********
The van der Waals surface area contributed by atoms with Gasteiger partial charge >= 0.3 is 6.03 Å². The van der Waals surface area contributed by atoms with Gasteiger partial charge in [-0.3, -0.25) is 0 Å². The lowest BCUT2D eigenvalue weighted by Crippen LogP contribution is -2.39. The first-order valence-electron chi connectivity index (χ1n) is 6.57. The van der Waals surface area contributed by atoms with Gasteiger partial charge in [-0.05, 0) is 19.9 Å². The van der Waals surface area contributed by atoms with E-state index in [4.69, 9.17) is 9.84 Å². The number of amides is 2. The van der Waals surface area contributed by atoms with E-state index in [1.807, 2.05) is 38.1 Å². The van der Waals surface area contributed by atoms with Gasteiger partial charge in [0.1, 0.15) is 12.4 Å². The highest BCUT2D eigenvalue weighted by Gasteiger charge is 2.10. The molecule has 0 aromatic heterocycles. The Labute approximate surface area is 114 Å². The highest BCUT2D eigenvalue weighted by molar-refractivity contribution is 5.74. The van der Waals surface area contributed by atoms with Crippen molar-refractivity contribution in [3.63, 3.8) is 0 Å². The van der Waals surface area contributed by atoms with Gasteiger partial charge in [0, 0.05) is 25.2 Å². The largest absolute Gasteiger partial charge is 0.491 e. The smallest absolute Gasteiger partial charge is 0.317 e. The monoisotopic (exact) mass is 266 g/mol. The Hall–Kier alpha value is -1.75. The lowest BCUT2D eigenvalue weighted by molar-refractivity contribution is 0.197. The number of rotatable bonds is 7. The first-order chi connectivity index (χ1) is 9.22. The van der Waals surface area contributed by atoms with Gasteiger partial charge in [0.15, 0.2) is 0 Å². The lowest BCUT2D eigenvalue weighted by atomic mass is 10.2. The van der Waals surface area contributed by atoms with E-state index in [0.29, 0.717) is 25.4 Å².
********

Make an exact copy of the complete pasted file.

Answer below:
The van der Waals surface area contributed by atoms with Gasteiger partial charge >= 0.3 is 6.03 Å². The van der Waals surface area contributed by atoms with Gasteiger partial charge in [-0.3, -0.25) is 0 Å². The lowest BCUT2D eigenvalue weighted by Crippen LogP contribution is -2.39. The first-order valence-electron chi connectivity index (χ1n) is 6.57. The van der Waals surface area contributed by atoms with Gasteiger partial charge in [-0.05, 0) is 19.9 Å². The van der Waals surface area contributed by atoms with E-state index in [4.69, 9.17) is 9.84 Å². The number of amides is 2. The van der Waals surface area contributed by atoms with E-state index in [1.807, 2.05) is 38.1 Å². The van der Waals surface area contributed by atoms with Gasteiger partial charge in [0.1, 0.15) is 12.4 Å². The highest BCUT2D eigenvalue weighted by Gasteiger charge is 2.10. The molecule has 0 aromatic heterocycles. The Labute approximate surface area is 114 Å². The highest BCUT2D eigenvalue weighted by molar-refractivity contribution is 5.74. The van der Waals surface area contributed by atoms with Crippen molar-refractivity contribution in [3.63, 3.8) is 0 Å². The van der Waals surface area contributed by atoms with Gasteiger partial charge in [0, 0.05) is 25.2 Å². The largest absolute Gasteiger partial charge is 0.491 e. The smallest absolute Gasteiger partial charge is 0.317 e. The monoisotopic (exact) mass is 266 g/mol. The Hall–Kier alpha value is -1.75. The lowest BCUT2D eigenvalue weighted by molar-refractivity contribution is 0.197. The number of rotatable bonds is 7. The first-order chi connectivity index (χ1) is 9.22. The van der Waals surface area contributed by atoms with Gasteiger partial charge in [0.15, 0.2) is 0 Å². The lowest BCUT2D eigenvalue weighted by atomic mass is 10.2. The van der Waals surface area contributed by atoms with E-state index in [0.29, 0.717) is 25.4 Å².